In our youth group we have been examining the book of Jonah, and had the opportunity to go through the second chapter recently. For time’s sake we simply could not cover every aspect of the passage, but we were unable to run down one trail I was hoping to. So I will share my thoughts here:
“For you cast me into the deep, into the heart of the seas, and the flood surrounded me; all your waves and your billows passed over me. Then I said, ‘I am driven away from your sight…” – Jonah 2:3-4a
This passage, part of Jonah’s prayer from inside the belly of the fish, is interesting, because it takes choices that Jonah made, and then makes it sound as if God did it. For example, Jonah was the one who decided that he should be thrown overboard (1:12), yet He claims God was the one who ultimately cast him “into the deep”. Also, Jonah was the one who decided to “flee from the Lord’s presence” (1:3), but he claims that he is “driven” from God’s sight. So, what is going on here? Is Jonah saying that God, not himself, was really responsible for his sin?
One of the major themes in the book of Jonah is God’s “sovereignty”. What is God’s sovereignty? Here is a simple definition: God is in absolute control. Scripture tells us that God is all-powerful (Ps. 115:3; 135:6), and He accomplishes whatever He puts His hand to (Jer. 32:17; Job 42:2; Gen. 50:20). God doesn’t just know the future, but declares the future (Isa. 46:10). God sovereignly elects His church to the praise of his glorious grace (Eph. 1:4-7). And God promises that he is working all things, good and bad, together according to His purposes (Rom. 8:28; Eph. 1:11). Nothing happens in this world that doesn’t either come directly from, or pass through the hands of God (Luther). In summary, God is in control; there is nothing going on in the world today that God is not sovereign over.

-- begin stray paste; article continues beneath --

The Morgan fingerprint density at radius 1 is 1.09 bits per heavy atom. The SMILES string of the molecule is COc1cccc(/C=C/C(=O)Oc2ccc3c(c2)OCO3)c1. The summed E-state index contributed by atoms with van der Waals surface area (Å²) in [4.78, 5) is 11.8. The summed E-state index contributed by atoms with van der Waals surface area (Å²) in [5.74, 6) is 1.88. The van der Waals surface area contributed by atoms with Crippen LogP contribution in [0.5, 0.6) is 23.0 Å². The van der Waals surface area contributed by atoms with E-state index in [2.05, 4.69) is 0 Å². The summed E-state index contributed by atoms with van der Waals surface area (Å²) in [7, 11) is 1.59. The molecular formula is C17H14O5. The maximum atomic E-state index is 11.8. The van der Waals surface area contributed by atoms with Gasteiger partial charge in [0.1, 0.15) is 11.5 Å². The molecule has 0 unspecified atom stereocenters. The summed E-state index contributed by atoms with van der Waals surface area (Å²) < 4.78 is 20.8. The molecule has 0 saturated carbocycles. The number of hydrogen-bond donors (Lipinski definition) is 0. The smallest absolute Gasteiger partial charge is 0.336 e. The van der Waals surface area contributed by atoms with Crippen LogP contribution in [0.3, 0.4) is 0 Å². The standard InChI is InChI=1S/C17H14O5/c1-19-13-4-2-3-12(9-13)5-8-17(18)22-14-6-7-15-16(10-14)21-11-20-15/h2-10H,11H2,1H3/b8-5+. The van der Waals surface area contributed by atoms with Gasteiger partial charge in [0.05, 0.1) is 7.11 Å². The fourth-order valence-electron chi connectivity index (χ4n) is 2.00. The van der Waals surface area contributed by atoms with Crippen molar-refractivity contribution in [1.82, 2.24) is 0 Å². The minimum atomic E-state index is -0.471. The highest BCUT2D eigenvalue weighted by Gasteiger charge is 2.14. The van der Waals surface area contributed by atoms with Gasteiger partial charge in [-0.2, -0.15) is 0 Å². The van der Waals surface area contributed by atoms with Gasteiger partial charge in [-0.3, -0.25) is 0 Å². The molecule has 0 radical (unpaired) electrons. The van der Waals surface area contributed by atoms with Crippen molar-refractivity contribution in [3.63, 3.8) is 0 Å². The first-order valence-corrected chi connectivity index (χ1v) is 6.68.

In the book of Jonah, we see this everywhere:
- God sovereignly brings the storm (1:4)
- The casting of lots falling on Jonah (1:7; Prov. 16:33)
- God appoints the fish to swallow Jonah (1:17)
- Jonah recognizes that it is God’s waves that are overtaking him (2:3)
- Jonah’s recognition of God’s sovereign hand in salvation (2:9)
- God relenting from bringing disaster upon Nineveh (3:10)
- The plant growing in chapter 4 (4:6)
- The worm that kills the plant (4:7)
- The scorching wind (4:8)
Even the people, who are all pagans (the mariners and people of Nineveh), look like they are under God’s rule. The mariners recognize that God has done “as He pleased” (1:14), and the people of Nineveh repent (3:5-10). The only thing in the book of Jonah that doesn’t seem to be under God’s sovereign control is Jonah, himself. Which is so ironic, because he is the only one who claims to be a follower of God. But as Jonah prays and recalls his own disobedience in the belly of the fish, he is able to say that even his sin is somehow still under God’s control.
Now, here is what this doesn’t mean: This does not mean that Jonah is not responsible for his sin. This does not mean that Jonah didn’t really make those decisions and he was somehow forced, like a puppet, to do it because God is in control. God holds all men accountable for their actions, and will one day judge them for their choices (Rev. 20:11-15). But God is still sovereign over everything that happens in this world (Matt. 10:29; Dan. 2:29; 4:35; Prov. 16:1).
Friends, we need to know that whatever happens in this world is under God’s sovereign control – even evil. God does not cause evil, and he holds men accountable for their actions, but he still mysteriously is sovereign. And we see that most clearly in the crucifixion of Jesus. Was Jesus being crucified a sin? Yes! If anything is a sin, killing the sinless Son of God is most certainly a sin! Was it a sin for Pilate and Herod to deliver Jesus over to be crucified? How could it not be? However, listen to this prayer to God from the Apostles, “for truly in this city there were gathered together against your holy servant Jesus, whom you anointed, both Herod and Pontius Pilate, along with the Gentiles and the peoples of Israel, to do whatever your hand and your plan had predestined to take place,” (Acts 4:27-28). Was crucifying Jesus a sin? Yes (John 19:11). Did God predestine it to take place? Yes. Does God delight in and desire us to sin? Absolutely not (Rom. 6:12).